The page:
More particularly, in order to bond the heat generating structure 10 to the thermally conductive plate 100, a liquid thermal adhesive 18 is dispensed within a gap between the curved portion 150 of the thermally conductive plate 100 and the curved chip surface 15 at a temperature within the predetermined temperature range (e.g., within the normal operating temperature of the chip 14) (304, see FIGS. 7-8), thereby forming an a uniform adhesive-filled gap 121 between the plate 100 and the heat generating structure 10. The liquid thermal adhesive 18 is selected such that it has a curing temperature that is approximately equal to a temperature (i.e., stress free reference temperature) at which the heat generating structure 10 flattens out forming a flat surface 17. The liquid thermal adhesive 18 is gelled at a selected temperature within the predetermined temperature range (e.g., less than approximately 125 C. (305). A catalyst may be added to the liquid thermal adhesive 18 to speed up the gelling process (e.g., to less than 4 hours and preferably to less than 1 hour). After the liquid thermal adhesive 18 has gelled, it is cured (310, see FIG. 9). In order to cure the adhesive 18, the temperature of the adhesive 18 is gradually increased (i.e., ramped) from the selected gelling temperature to the curing temperature (e.g., between 125 C. and approximately 165 C.) (306). During the temperature ramp, curing begins and adhesion develops. The temperature ramp (306) is controlled so that adequate adhesion will resist the tensile stresses 119 that will exist at the center 9 of the heat generating structure 10. Specifically, referring to FIG. 9, as the adhesive 18 is cured, the heat generating structure 10 reaches its stress free temperature and the chip surface becomes flat 17. As the heat generating structure 10 flattens out, a non-uniform adhesive-filled gap 122 is formed because the center 9 of the heat generating structure 10 pulls away from the center 151 of the curved portion 150 of the thermally conductive plate 100. A strain 119 (i.e., tensile stress) is created in the adhesive 18 between the center 151 of the curved portion 150 of the plate 100 and the center 9 of the flat surface 17 of the heat generating structure 10. Avoiding an abrupt temperature change to the curing temperature (at process 306) prevents damage to the adhesive 18 filling the uneven gap 122. Once the adhesive 18 is cured, it is cooled back to a normal operating temperature (e.g., less than 125 C.) (312, see FIG. 10). Upon cooling, the heat generating structure 10 again warps such that the center 9 of the chip 14 moves towards the center 151 of the curved portion 150 of the plate 100 and a uniform adhesive-filled gap 121 is formed.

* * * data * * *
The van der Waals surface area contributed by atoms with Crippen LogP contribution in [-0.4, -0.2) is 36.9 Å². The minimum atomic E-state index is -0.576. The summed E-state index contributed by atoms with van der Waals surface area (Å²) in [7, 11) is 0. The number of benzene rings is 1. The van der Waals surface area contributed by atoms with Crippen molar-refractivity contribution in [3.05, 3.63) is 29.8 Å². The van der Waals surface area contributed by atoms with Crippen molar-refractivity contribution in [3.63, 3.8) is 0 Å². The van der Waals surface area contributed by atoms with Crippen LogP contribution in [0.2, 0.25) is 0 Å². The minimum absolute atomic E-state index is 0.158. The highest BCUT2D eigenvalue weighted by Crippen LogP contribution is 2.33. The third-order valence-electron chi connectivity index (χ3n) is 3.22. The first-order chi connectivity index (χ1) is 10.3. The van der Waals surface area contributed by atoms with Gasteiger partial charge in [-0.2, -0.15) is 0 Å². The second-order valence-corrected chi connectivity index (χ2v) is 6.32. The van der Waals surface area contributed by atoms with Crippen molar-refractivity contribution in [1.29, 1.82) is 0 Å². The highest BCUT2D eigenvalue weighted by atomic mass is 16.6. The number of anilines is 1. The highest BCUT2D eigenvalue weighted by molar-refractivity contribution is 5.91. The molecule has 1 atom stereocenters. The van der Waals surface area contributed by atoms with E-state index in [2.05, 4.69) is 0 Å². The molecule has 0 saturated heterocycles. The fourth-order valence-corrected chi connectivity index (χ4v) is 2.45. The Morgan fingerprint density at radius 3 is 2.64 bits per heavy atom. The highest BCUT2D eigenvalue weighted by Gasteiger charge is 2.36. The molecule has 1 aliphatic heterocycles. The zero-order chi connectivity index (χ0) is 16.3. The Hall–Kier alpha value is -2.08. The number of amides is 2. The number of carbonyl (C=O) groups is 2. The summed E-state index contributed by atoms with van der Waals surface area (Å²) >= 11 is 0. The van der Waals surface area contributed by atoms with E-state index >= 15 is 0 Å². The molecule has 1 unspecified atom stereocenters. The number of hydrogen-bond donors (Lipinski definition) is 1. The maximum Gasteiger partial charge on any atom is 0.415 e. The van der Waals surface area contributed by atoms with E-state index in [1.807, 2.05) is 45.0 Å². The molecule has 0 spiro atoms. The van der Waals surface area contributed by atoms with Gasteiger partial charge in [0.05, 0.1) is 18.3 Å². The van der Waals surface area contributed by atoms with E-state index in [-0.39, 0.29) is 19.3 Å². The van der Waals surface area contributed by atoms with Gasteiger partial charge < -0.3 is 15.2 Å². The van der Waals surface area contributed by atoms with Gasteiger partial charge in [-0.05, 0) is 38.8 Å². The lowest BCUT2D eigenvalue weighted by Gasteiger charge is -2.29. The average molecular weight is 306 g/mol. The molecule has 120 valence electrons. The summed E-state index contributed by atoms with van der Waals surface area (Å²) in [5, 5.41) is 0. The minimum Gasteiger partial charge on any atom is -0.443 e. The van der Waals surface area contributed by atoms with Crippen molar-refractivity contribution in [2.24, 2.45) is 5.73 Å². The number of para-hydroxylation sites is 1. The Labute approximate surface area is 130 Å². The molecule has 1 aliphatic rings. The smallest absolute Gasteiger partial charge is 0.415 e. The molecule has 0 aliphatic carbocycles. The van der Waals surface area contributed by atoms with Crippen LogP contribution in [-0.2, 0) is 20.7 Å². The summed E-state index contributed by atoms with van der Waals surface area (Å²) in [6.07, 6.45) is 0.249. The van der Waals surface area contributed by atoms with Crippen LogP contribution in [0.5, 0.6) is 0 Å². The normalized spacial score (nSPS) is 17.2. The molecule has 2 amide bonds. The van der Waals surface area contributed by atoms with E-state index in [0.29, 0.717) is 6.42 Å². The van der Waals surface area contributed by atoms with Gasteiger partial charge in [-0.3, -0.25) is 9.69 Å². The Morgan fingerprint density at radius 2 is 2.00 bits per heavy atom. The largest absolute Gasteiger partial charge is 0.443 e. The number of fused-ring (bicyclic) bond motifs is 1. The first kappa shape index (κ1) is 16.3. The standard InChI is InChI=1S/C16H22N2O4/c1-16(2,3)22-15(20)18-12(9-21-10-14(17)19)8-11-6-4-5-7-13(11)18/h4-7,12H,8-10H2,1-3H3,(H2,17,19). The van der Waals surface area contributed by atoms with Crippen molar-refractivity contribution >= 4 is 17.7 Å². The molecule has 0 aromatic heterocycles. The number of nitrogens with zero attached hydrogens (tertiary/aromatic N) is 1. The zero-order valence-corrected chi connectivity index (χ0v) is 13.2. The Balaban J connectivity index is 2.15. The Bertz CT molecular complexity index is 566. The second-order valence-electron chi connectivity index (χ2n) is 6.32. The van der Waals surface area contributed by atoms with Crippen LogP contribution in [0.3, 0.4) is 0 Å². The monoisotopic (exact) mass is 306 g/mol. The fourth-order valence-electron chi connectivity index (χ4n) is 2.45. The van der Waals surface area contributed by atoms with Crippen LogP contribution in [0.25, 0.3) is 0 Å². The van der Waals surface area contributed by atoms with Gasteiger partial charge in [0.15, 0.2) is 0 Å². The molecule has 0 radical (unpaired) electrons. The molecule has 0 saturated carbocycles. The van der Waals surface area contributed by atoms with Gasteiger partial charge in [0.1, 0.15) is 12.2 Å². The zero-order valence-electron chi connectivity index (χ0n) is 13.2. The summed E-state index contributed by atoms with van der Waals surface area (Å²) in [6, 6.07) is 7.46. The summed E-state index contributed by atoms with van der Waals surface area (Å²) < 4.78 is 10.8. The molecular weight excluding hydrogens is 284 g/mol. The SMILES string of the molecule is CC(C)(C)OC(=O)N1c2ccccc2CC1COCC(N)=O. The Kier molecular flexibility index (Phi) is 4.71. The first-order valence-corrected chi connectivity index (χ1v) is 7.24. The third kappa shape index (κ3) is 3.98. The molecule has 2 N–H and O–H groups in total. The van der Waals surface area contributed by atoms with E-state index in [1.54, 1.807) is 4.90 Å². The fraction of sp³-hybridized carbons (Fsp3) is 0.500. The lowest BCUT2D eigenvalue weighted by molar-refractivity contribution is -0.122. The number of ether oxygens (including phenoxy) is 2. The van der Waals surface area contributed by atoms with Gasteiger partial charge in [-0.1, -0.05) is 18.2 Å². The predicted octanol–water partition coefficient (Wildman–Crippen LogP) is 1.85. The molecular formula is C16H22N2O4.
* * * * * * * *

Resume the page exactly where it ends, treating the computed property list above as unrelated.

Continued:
An integrated circuit structure 101 (e.g., a chip package) that is formed in this manner comprises a thin uniform adhesive-filled gap 121 between the thermally conductive plate 100 and the curved chip surface 15 of the heat generating structure 10 when the circuit 101 is subjected to a predetermined temperature range. This uniform gap 121 reduces strain on the adhesive 18 and thereby improves both mechanical reliability and thermal reliability and performance. The minimum thickness 130 of the uniform adhesive-filled gap 121 cannot be reduced below the maximum particle size of the interface material. However, if the gap 121 can be made uniform at the minimum level, thermal performance will be maximized. Referring to the chart of FIG. 15 in combination with FIG. 10, the positive impact of gap uniformity on the package 101 thermal performance metric Theta-jc. Specifically, the thickness 130 of the gap is measured from the center 9 of the heat generating structure 10 to the center 151 of the curved portion 150 of the thermally conductive plate 100 and also from the edges 23 of the heat generating structure 10 to the center 151. As the thickness increases so does the resistance. Thus, minimum package resistances can be achieved with a uniform gap (i.e., bondline (BL)) 121 (e.g., corresponding to the Outside BL/Center BL=1 on the x-axis), having a minimum thickness 130.